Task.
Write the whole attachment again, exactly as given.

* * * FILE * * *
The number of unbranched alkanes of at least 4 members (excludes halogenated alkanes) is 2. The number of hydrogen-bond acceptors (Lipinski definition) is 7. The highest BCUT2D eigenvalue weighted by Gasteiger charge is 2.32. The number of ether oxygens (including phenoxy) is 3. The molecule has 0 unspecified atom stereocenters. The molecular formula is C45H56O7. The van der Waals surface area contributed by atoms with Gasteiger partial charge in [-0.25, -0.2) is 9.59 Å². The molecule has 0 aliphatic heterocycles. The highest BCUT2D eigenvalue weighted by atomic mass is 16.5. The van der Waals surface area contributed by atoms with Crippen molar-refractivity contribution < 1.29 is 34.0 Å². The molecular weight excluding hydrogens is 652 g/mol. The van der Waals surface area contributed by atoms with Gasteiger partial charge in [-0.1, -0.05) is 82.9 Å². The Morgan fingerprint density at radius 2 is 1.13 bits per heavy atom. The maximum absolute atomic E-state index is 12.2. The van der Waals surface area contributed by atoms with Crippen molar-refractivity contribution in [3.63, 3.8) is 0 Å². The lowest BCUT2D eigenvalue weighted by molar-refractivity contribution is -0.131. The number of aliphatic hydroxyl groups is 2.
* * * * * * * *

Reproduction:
The number of unbranched alkanes of at least 4 members (excludes halogenated alkanes) is 2. The number of hydrogen-bond acceptors (Lipinski definition) is 7. The highest BCUT2D eigenvalue weighted by Gasteiger charge is 2.32. The number of ether oxygens (including phenoxy) is 3. The molecule has 0 unspecified atom stereocenters. The molecular formula is C45H56O7. The van der Waals surface area contributed by atoms with Gasteiger partial charge in [-0.25, -0.2) is 9.59 Å². The molecule has 0 aliphatic heterocycles. The highest BCUT2D eigenvalue weighted by atomic mass is 16.5. The van der Waals surface area contributed by atoms with Crippen molar-refractivity contribution < 1.29 is 34.0 Å². The molecular weight excluding hydrogens is 652 g/mol. The van der Waals surface area contributed by atoms with Gasteiger partial charge in [-0.1, -0.05) is 82.9 Å². The Morgan fingerprint density at radius 2 is 1.13 bits per heavy atom. The maximum absolute atomic E-state index is 12.2. The van der Waals surface area contributed by atoms with Crippen molar-refractivity contribution in [3.63, 3.8) is 0 Å². The lowest BCUT2D eigenvalue weighted by molar-refractivity contribution is -0.131. The number of aliphatic hydroxyl groups is 2.